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Using large public data repositories to discover novel genetic mutations with prospective links to melanoma


Next generation sequencing (NGS) data analysis pipelines are frequently described in literature. NGS data is relatively easy to acquire from national data repositories and most software used in the pipelines are open source. This study extends research on the causal relation between changes in the ataxia telangiectasia and Rad3 related (ATR) pathways and melanoma[1].

Materials and methods

To study the effects of mutations in the ATR region on melanoma, we downloaded the Melanoma Genome Sequencing Project dataset (dbGaP Study Accession: phs000452.v1.p1) from the dbGaP repository[2]. The dataset contained full exome sequencing data of paired normal and tumor samples of 122 phenotyped subjects in the format of trimmed and aligned BAM files. The dataset also included basic demographic information, such as gender and age; as well as disease specific variables, such as the localization of the melanoma and stage. The total size of the dataset was over 4TB, so we only downloaded the region of interest (ATR gene region) with 50Kbp padding before and after the ATR gene region. We used an available pipeline (Figure 1) for analysis that was previously developed for a lung cancer project by the Biostatistics and Bioinformatics Shared Resource Facility of the University of Kentucky Markey Cancer Center. The details of the data analysis pipeline will be published elsewhere. We used Python to automate data submission to the pipeline in combination with a configuration file that allowed us to easily swap different versions of the tools used in the pipeline and to match normal and tumor samples for the same patient (Figures 2, 3). Our experiments were executed on the Lipscomb High Performance Computing Cluster at the University of Kentucky.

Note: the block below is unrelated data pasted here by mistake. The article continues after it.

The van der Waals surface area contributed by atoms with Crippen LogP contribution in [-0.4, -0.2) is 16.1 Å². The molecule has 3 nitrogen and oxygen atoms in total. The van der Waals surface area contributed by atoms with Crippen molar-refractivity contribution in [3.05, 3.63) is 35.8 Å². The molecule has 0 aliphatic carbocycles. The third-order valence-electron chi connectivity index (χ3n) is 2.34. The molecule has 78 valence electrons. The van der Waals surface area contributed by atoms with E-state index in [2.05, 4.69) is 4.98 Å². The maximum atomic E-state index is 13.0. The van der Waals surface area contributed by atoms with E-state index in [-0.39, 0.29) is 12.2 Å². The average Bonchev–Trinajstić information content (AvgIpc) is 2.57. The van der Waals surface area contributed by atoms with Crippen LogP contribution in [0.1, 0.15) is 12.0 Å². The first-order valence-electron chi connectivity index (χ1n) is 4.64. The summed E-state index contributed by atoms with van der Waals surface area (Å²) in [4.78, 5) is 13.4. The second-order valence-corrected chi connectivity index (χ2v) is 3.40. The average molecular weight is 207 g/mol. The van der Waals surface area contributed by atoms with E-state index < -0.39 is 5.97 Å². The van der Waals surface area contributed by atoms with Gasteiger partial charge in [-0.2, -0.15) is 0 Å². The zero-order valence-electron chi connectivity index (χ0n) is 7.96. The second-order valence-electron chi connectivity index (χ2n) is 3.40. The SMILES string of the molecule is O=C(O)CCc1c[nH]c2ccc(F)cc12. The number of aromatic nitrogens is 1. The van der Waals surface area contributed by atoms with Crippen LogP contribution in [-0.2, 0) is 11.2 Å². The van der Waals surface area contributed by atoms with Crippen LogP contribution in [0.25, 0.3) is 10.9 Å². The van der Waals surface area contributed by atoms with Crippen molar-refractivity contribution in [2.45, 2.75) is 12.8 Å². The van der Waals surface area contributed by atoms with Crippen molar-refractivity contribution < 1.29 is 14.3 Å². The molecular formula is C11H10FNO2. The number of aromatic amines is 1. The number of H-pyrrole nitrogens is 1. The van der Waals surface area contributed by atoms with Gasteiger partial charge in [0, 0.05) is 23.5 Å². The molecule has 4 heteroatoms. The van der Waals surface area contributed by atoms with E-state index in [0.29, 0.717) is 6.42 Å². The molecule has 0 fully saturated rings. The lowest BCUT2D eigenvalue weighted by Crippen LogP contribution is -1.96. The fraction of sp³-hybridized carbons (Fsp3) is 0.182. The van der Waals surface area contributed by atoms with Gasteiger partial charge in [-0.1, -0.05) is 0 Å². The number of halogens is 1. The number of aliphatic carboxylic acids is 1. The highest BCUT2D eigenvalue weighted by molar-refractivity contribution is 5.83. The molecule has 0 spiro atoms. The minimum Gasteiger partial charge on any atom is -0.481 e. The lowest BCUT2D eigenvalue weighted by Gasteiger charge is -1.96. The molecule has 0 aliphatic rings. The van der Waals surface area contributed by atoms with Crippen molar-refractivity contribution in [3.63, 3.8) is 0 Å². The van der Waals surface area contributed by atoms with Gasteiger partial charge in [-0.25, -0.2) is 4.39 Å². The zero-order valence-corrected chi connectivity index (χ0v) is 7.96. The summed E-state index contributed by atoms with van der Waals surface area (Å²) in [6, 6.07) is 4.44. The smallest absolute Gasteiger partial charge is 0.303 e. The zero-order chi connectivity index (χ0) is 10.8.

Figure 1
figure 1

Pipeline for dbGaP analysis.

Figure 2
figure 2

Python code for automated submission.

Figure 3
figure 3

Configuration file.


Though analysis and validation of the results are still ongoing at the time of this report, we can share that we identified five previously unreported somatic missense or splice site SNP mutations in the ATR gene region in melanoma patients. Results will be further validated by analysis of NGS data from melanoma cell lines.


The main goal of this abstract was to describe a methodology that we used to identify novel genetic markers in publicly available data. This methodology offers a cost effective way to test hypotheses drawn from laboratory research on human genome data.


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This research was supported by the Cancer Research Informatics and the Biostatistics and Bioinformatics Shared Resource Facilities of the University of Kentucky Markey Cancer Center (P30CA177558).

We would like to thank the University of Kentucky Information Technology department and Center for Computational Sciences for computing time on the Lipscomb High Performance Computing Cluster and for access to other supercomputing resources.

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Corresponding author

Correspondence to Tamas S Gal.

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Gal, T.S., Ellingson, S.R., Wang, C. et al. Using large public data repositories to discover novel genetic mutations with prospective links to melanoma. BMC Bioinformatics 16, P3 (2015).

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  • Melanoma
  • Data Repository
  • Ataxia Telangiectasia
  • Next Generation Sequencing Data
  • Basic Demographic Information